But even if it's another summer entry, I'd be happy if it just felt like a "regular" Friday the 13th movie again, though many of their ideas that they floated to the press seemed to be at odds with that approach. First it was going to be in 3D, which admittedly has precedent for the series as Part 3 is one of the more memorable 3D flicks from the early '80s wave, but as we saw with too many of the films from the post-Avatar days, adding 3D to movies almost at random (Fright Night? My Soul to Take?) just made it un-special, and eventually became a red flag instead of a perk. And the series' lone 3D entry is a favorite among many fans, so they'd be setting themselves up for another comparison with nostalgia working against them. Then thanks to Paranormal Activity's success (with Paramount once again picking up an indie horror flick and making millions from it by turning it into a franchise) they were planning a found footage entry, because that had replaced 3D as the thing every other movie had to be. No one else seemed to think this was a good idea, and it was eventually dropped, right around the time they started dropping hints that the new film would explore how Jason kept coming back to life, and focus on Elias Voorhees, and all these other things that seemed to stray far from what people actually want from these things. And worse, the time wasted developing these (bad) ideas is probably what cost us the movie in the long run, as they were trying to follow up a film that was now almost kind of dated again.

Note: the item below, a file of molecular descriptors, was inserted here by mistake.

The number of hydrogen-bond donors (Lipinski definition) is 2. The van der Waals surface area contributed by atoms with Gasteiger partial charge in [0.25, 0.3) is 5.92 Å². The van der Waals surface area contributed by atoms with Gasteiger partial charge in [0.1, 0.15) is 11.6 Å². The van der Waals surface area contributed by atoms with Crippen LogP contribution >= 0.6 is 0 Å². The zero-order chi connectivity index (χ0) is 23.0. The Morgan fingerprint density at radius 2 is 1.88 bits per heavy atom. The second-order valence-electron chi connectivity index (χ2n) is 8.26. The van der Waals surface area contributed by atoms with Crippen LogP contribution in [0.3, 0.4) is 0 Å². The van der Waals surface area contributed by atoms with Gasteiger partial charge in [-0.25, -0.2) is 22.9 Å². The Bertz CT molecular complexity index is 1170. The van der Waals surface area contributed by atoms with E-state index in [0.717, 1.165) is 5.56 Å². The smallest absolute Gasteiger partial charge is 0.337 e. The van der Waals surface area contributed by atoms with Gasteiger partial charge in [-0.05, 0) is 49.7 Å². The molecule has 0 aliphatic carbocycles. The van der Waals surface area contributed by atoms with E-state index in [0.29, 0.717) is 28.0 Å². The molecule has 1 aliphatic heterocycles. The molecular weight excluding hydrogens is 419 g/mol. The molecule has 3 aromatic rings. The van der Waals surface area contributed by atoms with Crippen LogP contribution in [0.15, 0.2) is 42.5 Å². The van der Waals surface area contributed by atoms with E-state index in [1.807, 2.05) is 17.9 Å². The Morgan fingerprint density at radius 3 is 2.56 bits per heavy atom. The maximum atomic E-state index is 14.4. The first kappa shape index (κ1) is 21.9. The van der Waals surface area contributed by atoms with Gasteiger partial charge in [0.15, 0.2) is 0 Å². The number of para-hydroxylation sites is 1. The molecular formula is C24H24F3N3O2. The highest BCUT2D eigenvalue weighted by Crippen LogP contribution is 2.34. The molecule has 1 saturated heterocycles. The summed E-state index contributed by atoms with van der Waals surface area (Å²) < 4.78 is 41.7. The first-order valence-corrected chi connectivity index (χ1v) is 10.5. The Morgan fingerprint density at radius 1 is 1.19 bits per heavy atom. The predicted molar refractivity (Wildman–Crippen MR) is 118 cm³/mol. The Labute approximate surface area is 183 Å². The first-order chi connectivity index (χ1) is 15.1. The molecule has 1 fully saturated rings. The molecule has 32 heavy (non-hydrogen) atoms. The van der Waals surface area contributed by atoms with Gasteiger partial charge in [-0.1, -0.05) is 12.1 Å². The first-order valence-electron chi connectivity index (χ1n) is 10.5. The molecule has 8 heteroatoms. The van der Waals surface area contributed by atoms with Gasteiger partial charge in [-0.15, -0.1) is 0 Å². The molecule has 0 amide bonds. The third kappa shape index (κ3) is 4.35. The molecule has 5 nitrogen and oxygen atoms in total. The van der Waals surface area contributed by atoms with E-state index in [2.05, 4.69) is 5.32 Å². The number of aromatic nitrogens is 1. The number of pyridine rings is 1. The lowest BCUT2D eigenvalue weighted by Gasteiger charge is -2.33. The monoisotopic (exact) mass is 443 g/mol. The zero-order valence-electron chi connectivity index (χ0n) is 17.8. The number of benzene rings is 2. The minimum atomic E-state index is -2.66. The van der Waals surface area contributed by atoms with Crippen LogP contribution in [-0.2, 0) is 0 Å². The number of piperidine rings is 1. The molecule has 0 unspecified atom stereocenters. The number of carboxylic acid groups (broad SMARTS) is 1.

See, there's an expiration date with these things, and if you step back and look at the rest of what happened in the movie world during that time, it almost seems foolish to think that they could just come out with a direct followup to the 2009 film. At the time of that film's release, Tobey Maguire was still Spider-Man, there were only two films in the MCU, Star Wars was dormant, and the Saw franchise was still the biggest game in town, horror-wise. Now, in 2017, we're on our second Spidey since then, the MCU series now SURPASSES the number of Friday the 13th films ever made, Star Wars is making more money than it ever did, and Saw is already making its own comeback (in fact, it's coming in October, for real - they've actually started shooting it and everything, so take that, Voorhees!). Granted, none of that has much/anything to do with Crystal Lake's least welcome resident, but it just illustrates that things have really changed a lot while these guys have tried over and over to come up with the (snicker) perfect script for a new Friday the 13th. Somehow Marvel has figured out an entire universe of interconnected films in that time, but they still can't crack "He takes a machete and he cuts the guy's head off".